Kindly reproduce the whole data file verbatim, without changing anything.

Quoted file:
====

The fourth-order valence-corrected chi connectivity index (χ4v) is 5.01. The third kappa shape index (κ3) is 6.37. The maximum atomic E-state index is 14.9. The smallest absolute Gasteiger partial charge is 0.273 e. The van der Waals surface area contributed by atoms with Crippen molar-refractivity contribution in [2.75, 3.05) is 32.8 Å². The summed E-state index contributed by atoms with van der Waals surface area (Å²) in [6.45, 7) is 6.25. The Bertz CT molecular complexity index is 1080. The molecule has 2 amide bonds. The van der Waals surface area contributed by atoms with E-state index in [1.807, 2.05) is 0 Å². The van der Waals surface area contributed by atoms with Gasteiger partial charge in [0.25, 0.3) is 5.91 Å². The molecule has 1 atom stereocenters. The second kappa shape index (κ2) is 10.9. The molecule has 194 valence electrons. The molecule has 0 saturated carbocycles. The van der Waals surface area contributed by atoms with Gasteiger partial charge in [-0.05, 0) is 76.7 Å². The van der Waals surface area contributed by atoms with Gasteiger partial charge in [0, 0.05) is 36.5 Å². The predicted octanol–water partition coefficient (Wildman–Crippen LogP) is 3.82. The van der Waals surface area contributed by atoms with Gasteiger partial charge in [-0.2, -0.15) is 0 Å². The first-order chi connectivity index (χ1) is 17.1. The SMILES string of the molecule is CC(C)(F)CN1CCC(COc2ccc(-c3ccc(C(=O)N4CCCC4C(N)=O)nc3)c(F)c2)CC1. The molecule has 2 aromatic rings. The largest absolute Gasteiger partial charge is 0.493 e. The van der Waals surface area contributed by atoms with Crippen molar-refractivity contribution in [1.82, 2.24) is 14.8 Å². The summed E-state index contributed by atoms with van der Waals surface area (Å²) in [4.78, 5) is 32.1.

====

The fourth-order valence-corrected chi connectivity index (χ4v) is 5.01. The third kappa shape index (κ3) is 6.37. The maximum atomic E-state index is 14.9. The smallest absolute Gasteiger partial charge is 0.273 e. The van der Waals surface area contributed by atoms with Crippen molar-refractivity contribution in [2.75, 3.05) is 32.8 Å². The summed E-state index contributed by atoms with van der Waals surface area (Å²) in [6.45, 7) is 6.25. The Bertz CT molecular complexity index is 1080. The molecule has 2 amide bonds. The van der Waals surface area contributed by atoms with E-state index in [1.807, 2.05) is 0 Å². The van der Waals surface area contributed by atoms with Gasteiger partial charge in [0.25, 0.3) is 5.91 Å². The molecule has 1 atom stereocenters. The second kappa shape index (κ2) is 10.9. The molecule has 194 valence electrons. The molecule has 0 saturated carbocycles. The van der Waals surface area contributed by atoms with Gasteiger partial charge in [-0.05, 0) is 76.7 Å². The van der Waals surface area contributed by atoms with Gasteiger partial charge in [0, 0.05) is 36.5 Å². The predicted octanol–water partition coefficient (Wildman–Crippen LogP) is 3.82. The van der Waals surface area contributed by atoms with Gasteiger partial charge in [-0.2, -0.15) is 0 Å². The first-order chi connectivity index (χ1) is 17.1. The SMILES string of the molecule is CC(C)(F)CN1CCC(COc2ccc(-c3ccc(C(=O)N4CCCC4C(N)=O)nc3)c(F)c2)CC1. The molecule has 2 aromatic rings. The largest absolute Gasteiger partial charge is 0.493 e. The van der Waals surface area contributed by atoms with Crippen molar-refractivity contribution in [1.82, 2.24) is 14.8 Å². The summed E-state index contributed by atoms with van der Waals surface area (Å²) in [4.78, 5) is 32.1.